I first saw Robin Williams when I was in grade school.  Like most kids my age, I saw him when Mork & Mindy debuted in 1978.  Interesting, when I think about it now, I don’t remember Mork & Mindy lasting four seasons.  It came and went like everything I remember about Robin Williams — with a big splash that settled quickly.  It seemed like Robin Williams was always moving on to the next thing and succeeding at it.

A couple years after Mork & Mindy, when I was at the perfect age to enjoy a new technology called cable TV (and some might say too young to be watching it), my parents got HBO.  It was the classic little gold and faux-woodgrain box with a little black switch. The box sat on top of your TV, and when you wanted to watch HBO, you had to get up and walk to the TV and flip the switch to descramble the picture.

I recall watching HBO by myself in the living room one night. It was Robin Williams’ standup special and it was funny. I was about 13 years old and laughing my ass off. My Mom walked in the room, saw that I was watching Robin Williams, and said something like “I don’t think you’re old enough to be watching this, Troy,” but she walked out without making me change the channel.

Robin was like that. He was kind of dangerous, but he was too funny and too nice to stay away from.

Just when I thought Robin was gonna be the biggest comedian in the world, he started appearing in movies, and not just comedic roles. He played the straight man too.

The first movie I remember seeing Robin in was the World According to Garp.  I didn’t like the movie and I was surprised that Robin was acting. I must have been an idiot. You look back on it now, my God, what else would someone like Robin Williams do? Dude had a million voices.  Good Morning, Vietnam made him a legend. Aladdin reminded us what a perfect voiceover could do for an animated feature, a template that was replicated later by Tim Allen, Tom Hanks, and Ellen DeGeneres.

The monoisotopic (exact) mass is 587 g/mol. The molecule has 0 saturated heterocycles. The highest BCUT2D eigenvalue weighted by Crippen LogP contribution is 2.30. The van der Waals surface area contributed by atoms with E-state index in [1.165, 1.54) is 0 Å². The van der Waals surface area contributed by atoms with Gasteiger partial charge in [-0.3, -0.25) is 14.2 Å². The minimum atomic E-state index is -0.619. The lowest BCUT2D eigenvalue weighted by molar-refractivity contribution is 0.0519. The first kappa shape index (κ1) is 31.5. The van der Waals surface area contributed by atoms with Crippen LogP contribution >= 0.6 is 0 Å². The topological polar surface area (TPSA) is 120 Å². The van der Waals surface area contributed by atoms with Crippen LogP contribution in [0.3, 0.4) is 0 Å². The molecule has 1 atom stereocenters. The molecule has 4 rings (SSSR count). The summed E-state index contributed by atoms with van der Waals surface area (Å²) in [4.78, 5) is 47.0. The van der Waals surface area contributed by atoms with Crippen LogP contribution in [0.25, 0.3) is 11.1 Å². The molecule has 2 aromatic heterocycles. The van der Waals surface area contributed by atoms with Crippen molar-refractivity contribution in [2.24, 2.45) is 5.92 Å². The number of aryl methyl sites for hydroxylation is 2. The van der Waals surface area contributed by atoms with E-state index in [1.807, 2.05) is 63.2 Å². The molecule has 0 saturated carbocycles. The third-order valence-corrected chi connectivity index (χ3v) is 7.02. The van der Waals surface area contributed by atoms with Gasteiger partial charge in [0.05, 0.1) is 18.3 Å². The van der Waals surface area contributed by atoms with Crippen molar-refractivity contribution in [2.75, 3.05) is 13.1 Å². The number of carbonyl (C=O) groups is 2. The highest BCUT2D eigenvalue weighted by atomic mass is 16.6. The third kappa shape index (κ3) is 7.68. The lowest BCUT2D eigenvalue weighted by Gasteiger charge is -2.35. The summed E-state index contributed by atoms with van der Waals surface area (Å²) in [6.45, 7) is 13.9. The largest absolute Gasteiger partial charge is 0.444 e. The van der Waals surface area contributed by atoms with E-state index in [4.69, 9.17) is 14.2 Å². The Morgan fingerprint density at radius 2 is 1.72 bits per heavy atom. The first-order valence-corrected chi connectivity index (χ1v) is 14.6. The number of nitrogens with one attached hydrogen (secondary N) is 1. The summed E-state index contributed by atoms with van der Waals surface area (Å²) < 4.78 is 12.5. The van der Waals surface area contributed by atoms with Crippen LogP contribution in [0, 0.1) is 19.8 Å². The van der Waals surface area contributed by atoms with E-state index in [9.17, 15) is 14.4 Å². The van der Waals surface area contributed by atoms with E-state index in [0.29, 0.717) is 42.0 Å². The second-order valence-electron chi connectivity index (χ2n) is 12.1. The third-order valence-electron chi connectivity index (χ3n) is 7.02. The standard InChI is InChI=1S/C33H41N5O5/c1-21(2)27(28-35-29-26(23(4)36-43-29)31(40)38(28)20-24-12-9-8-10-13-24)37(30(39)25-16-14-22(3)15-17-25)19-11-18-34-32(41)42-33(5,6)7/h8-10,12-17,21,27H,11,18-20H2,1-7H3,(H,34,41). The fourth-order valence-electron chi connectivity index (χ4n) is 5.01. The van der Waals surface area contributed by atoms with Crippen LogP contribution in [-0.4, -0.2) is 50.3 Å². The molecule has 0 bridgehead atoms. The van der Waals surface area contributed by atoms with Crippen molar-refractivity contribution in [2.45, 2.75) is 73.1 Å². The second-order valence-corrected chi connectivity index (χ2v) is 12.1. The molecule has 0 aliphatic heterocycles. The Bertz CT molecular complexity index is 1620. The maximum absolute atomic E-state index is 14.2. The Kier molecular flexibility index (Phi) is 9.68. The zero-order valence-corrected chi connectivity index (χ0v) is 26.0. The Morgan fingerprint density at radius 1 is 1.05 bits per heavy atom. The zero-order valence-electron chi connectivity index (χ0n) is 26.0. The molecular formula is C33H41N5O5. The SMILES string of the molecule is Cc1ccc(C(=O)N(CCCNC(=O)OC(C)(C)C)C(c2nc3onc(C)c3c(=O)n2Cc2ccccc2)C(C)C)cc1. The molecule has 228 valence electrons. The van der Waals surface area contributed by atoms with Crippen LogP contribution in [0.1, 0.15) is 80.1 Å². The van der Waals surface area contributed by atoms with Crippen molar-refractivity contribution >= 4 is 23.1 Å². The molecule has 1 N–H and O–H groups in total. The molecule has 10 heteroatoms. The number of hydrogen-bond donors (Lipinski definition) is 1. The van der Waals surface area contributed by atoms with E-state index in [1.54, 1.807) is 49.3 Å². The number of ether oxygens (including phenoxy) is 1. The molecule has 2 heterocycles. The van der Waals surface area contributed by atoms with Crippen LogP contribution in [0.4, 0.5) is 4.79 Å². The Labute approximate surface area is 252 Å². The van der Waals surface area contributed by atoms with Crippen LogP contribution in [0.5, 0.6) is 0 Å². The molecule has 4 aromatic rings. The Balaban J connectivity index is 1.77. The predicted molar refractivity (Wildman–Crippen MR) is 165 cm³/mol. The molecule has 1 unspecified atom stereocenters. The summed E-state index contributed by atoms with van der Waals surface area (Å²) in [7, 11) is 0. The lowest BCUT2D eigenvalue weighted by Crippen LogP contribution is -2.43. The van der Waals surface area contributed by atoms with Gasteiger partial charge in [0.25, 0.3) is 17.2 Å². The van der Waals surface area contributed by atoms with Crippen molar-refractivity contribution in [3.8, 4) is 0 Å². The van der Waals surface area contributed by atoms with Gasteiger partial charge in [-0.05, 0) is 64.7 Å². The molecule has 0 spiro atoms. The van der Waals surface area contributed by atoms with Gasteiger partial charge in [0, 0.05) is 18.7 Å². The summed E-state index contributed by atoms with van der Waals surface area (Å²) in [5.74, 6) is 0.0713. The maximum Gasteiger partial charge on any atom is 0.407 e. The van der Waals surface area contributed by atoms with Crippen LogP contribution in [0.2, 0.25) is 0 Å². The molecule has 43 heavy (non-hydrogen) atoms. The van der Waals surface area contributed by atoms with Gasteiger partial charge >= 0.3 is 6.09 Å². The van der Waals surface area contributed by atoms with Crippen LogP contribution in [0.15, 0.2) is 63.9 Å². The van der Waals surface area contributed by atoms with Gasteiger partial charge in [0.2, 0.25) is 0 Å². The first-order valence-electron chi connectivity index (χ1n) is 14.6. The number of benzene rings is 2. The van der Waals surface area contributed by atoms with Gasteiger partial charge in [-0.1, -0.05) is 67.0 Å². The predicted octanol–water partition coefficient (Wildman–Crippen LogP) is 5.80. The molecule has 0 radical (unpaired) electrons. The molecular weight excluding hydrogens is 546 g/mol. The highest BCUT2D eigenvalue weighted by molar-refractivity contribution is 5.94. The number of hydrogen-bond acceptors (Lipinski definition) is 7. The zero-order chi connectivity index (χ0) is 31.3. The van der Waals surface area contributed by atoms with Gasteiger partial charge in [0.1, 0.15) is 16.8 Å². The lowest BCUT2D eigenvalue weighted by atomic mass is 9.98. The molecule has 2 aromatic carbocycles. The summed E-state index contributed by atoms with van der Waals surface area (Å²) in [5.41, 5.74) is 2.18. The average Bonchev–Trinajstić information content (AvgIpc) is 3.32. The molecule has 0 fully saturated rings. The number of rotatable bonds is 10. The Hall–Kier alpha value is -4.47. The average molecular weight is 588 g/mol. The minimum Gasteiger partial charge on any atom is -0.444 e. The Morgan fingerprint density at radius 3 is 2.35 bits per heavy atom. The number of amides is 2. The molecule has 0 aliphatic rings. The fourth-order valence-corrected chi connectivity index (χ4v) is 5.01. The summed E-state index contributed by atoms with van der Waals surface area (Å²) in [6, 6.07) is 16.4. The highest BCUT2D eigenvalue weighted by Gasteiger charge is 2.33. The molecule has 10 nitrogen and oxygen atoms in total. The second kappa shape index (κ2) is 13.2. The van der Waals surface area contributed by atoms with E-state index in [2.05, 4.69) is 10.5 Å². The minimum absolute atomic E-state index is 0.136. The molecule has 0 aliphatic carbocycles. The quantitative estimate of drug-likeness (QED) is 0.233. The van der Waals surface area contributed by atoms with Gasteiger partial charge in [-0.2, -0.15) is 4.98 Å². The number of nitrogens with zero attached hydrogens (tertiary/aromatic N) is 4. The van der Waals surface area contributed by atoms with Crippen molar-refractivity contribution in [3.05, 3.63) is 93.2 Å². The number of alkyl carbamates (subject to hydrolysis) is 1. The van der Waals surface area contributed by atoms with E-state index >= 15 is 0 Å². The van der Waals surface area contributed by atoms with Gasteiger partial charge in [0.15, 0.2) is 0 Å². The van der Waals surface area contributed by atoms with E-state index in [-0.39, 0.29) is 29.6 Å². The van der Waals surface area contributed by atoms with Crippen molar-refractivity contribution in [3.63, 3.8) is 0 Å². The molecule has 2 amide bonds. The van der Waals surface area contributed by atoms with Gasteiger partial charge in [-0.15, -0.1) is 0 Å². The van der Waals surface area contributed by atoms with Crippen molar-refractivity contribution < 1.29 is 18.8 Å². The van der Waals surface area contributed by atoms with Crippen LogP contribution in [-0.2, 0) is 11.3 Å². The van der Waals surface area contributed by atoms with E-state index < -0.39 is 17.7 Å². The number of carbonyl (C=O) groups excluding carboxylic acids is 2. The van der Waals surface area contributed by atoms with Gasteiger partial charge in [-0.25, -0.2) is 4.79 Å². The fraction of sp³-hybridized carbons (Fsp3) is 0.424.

Robin was nominated and won Academy Awards in his career. Good Morning, Vietnam got him a nod, and he won Best Supporting Actor for Good Will Hunting. The quality of his movies frequently outperformed the box office. Dead Poet’s Society was the role of a lifetime. What Dreams May Come was avant-garde, but Robin Williams was right at home. Awakenings was so good, I recently sought it out because I found out my wife had never seen it.

Robin’s movie success could have easily taken him to a gated estate in the hills where he would have never had to work again, but he wanted to make people laugh.  He channeled his energies into worthy causes like Comic Relief.  Without Robin, it wouldn’t have been the same.

I am an unapologetic Robin Williams fan.  I didn’t like that Robin had become something of a punchline in pop culture recently.  Yes, he was coked up pretty good in the 80s, and his standup routines show it — they don’t stand the test of time.  He struggled with substance abuse for decades, and after a period of sobriety, he had a relapse via alcohol in 2006.  But Robin was a national treasure, and his body of work is a gift to us all.

He was a family man, and movies like Mrs. Doubtfire reminded us what it must be like to have someone like Robin in your life — sidesplitting. It’s a shame that Robin was so afflicted with depression, and that he couldn’t see how much we loved him and how terribly we will miss him.

Rest in peace, Robin.  You made me laugh more times than I can count.

Troy Larson is a father, author, and photographer from Fargo, North Dakota.